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House Title Search

Doing a house title search is one of the easiest ways to get your purchase started. It takes only a few minutes, on most county databases, and only requires basic computer skills. It’s also a good way to lessen the intimidation that most people feel when dealing with home purchases and the accompanying paperwork. Doing a house title search will familiarize you with the various agencies you’ll need to speak with to get other information as your purchase moves forward, and will provide some peace of mind.

Most of the information about any given property is public record. This is simply for transparency: to establish to the public that taxes and other county and municipal laws are applied fairly and without discrimination. A house title search can be executed in most county databases. Over the years, most counties have converted their older, written records to digital formats, simply because it’s so much easier to get information when it’s needed. For you, this means that doing a search will involve little more than opening up a web browser, in the vast majority of cases.

Be sure you have the correct, legal address before you do a house title search. This may seem obvious, but sometimes the address on the house isn’t really the legal address. There are some areas, particularly rural areas, where houses may not have proper addresses and where they may be, instead, listed according to box numbers. You’ll have to check with the county to see if this is the address you should use in your house title search. You can usually search by owner, as well. The reason for doing this is to protect yourself against risks. When you understand those risks, you’ll understand the value of taking care of this issue.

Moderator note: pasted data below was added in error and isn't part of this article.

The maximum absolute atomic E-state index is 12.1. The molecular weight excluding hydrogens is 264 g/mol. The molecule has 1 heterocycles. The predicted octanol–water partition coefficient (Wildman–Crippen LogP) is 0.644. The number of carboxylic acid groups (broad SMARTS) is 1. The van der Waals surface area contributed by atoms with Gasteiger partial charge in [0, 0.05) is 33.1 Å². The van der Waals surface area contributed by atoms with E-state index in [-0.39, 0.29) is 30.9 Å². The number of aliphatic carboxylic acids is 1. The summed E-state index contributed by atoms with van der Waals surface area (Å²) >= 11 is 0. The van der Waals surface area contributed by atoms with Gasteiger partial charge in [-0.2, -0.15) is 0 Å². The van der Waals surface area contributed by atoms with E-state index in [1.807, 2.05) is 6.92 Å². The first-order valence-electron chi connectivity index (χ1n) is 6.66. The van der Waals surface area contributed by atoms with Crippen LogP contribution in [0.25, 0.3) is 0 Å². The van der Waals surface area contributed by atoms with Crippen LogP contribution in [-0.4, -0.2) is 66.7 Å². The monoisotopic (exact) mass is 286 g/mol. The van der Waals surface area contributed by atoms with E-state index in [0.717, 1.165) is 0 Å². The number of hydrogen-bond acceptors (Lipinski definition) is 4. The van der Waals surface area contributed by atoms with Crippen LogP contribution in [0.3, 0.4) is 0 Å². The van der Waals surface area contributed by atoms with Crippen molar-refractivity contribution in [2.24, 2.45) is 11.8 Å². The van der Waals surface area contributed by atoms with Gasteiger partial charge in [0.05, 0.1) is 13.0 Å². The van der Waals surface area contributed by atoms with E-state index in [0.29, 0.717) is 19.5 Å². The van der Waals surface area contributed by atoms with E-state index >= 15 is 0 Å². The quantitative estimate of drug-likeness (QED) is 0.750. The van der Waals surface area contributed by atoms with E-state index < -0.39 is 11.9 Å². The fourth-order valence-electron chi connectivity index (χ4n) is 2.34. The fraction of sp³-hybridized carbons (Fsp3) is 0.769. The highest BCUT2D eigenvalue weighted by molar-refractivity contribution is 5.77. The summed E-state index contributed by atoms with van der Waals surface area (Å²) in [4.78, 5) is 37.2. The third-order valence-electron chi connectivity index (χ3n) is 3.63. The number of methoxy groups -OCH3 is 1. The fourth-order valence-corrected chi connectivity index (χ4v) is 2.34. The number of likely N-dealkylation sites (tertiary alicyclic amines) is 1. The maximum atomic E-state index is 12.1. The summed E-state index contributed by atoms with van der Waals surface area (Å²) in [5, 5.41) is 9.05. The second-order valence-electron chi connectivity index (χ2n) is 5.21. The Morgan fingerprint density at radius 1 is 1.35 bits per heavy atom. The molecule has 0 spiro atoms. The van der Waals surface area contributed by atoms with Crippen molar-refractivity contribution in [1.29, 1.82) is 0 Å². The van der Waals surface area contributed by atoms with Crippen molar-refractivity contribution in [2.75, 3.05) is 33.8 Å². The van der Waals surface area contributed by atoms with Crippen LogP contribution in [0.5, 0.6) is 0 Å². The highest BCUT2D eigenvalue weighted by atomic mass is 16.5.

A house title search may come up with some red flags. A major one is when the name listed as the owner of the property differs from the person that you’ve been talking to about buying the property. There are legitimate reasons that this may be the case, but it has to be cleared up before you move any further along in the deal. The house title search may also pull up outdated records. Be sure that the correct changes to the title have been made if there is a divorce involved or if someone simply changed their name.

If you really don’t want to do the house title search yourself, you can use a realtor. Realize, however, that this may entail fees and other expenses that you can avoid by doing it on your own. After you’ve completed your house title search, you’ll have the option of getting official paperwork from the county. This may be good for your peace of mind. However, if the county database says the property legitimately belongs to the person with whom you’re dealing, that’s usually enough to move forward with the deal safely. Any questions about ownership, however, need to be answered before proceeding.

Find out more about How to Do a Property Title Search and read about Land Title Search.

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